House of Representatives

Coronavirus Economic Response Package Omnibus Bill 2020

Guarantee of Lending to Small and Medium Enterprises (Coronavirus Economic Response Package) Bill 2020

Guarantee of Lending to Small and Medium Enterprises (Coronavirus Economic Response Package) Act 2020

Australian Business Growth Fund (Coronavirus Economic Response Package) Bill 2020

Australian Business Growth Fund (Coronavirus Economic Response Package) Act 2020

Assistance for Severely Affected Regions (Special Appropriation) (Coronavirus Economic Response Package) Bill 2020

Assistance for Severely Affected Regions (Special Appropriation) (Coronavirus Economic Response Package) Act 2020

Structured Finance Support (Coronavirus Economic Response Package) Bill 2020

Structured Finance Support (Coronavirus Economic Response Package) Act 2020

Appropriation (Coronavirus Economic Response Package) Bill (No. 1) 2019-2020

Appropriation (Coronavirus Economic Response Package) Act (No. 1) 2019-2020

Appropriation (Coronavirus Economic Response Package) Bill (No. 2) 2019-2020

Appropriation (Coronavirus Economic Response Package) Act (No. 2) 2019-2020

Boosting Cash Flow for Employers (Coronavirus Economic Response Package) Bill 2020

Boosting Cash Flow for Employers (Coronavirus Economic Response Package) Act 2020

Explanatory Memorandum

(Circulated by authority of the Treasurer, the Hon. Josh Frydenberg MP)

Chapter 12 Temporary relief for financially distressed individuals and businesses

Outline of chapter

12.1 Schedule 12 to this Bill provides temporary relief for financially distressed individuals and businesses.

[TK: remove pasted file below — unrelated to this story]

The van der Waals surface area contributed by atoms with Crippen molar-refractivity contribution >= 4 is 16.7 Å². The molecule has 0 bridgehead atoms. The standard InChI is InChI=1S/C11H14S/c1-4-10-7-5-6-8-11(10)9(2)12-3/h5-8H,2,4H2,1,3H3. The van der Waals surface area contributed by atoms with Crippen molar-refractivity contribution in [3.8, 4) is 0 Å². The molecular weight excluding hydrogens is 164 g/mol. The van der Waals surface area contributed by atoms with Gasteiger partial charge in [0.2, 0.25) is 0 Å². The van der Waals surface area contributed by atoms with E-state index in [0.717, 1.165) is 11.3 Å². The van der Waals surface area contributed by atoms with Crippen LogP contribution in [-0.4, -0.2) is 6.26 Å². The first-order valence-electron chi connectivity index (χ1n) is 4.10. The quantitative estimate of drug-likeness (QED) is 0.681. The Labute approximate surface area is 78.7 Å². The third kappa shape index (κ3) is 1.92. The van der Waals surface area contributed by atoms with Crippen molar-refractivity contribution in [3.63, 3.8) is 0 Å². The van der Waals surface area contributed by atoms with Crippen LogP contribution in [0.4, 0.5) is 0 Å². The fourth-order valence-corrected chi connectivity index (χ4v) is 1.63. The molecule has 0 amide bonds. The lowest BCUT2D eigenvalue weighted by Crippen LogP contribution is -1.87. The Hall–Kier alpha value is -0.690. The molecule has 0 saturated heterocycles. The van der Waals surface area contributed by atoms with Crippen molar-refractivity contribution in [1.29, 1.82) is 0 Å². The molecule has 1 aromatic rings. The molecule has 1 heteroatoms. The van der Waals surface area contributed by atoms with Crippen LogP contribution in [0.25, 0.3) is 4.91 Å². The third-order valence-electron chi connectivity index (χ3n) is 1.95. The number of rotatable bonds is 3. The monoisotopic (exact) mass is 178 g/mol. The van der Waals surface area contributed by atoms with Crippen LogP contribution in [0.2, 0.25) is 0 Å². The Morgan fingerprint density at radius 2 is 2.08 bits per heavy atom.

Context of amendments

12.2 The economic impacts of the Coronavirus could see numerous individuals at risk of bankruptcy and Australian businesses at risk of insolvency. To avoid unnecessary bankruptcies and insolvencies, Schedule 12 to this Bill provides:

a safety net to help businesses to continue to operate during a temporary period of illiquidity, rather than enter voluntary administration or liquidation; and
a safety net to individuals to assist them with managing debt and avoiding bankruptcy.

Summary of new law

12.3 The amendments in Schedule 12 to this Bill temporarily increase the minimum amount of debt required to be owed before a creditor can initiate involuntary bankruptcy proceedings against a debtor from $5,000 to $20,000.

12.4 The amendments also:

temporarily provide debtors more time to respond to a bankruptcy notice - the period is extended from 21 days to six months; and
temporarily extends the timeframe in which a debtor is protected from enforcement action by a creditor following presentation of a declaration of intention to present a debtor's petition - the period is extended from 21 days to six months.

12.5 The amendments increase the statutory minimum for a creditor to issue a statutory demand to a debtor from $2,000 to $20,000. This raises the thresholds for creditor demands that can push businesses into insolvency.

12.6 The amendments also temporarily provide debtors more time to respond to a statutory demand - the period is extended from 21 days to six months.

12.7 Finally, the amendments provide temporary relief for directors from their personal duty to prevent insolvent trading.

Comparison of key features of new law and current law

New law Current law
The minimum amount of debt required to be owed before a creditor can initiate involuntary bankruptcy proceedings against a debtor is temporarily $20,000. The minimum amount of debt required to be owed before a creditor can initiate voluntary bankruptcy proceedings against a debtor is $5,000.
The timeframe in which a debtor must comply with a bankruptcy notice is temporarily six months. The timeframe in which a debtor must comply with a bankruptcy notice is 21 days.
The timeframe in which a debtor is protected from enforcement action by a creditor following presentation of a declaration of intention to present a debtor's petition is temporarily six months. The timeframe in which a debtor is protected from enforcement action by a creditor following presentation of a declaration of intention to present a debtor's petition is 21 days.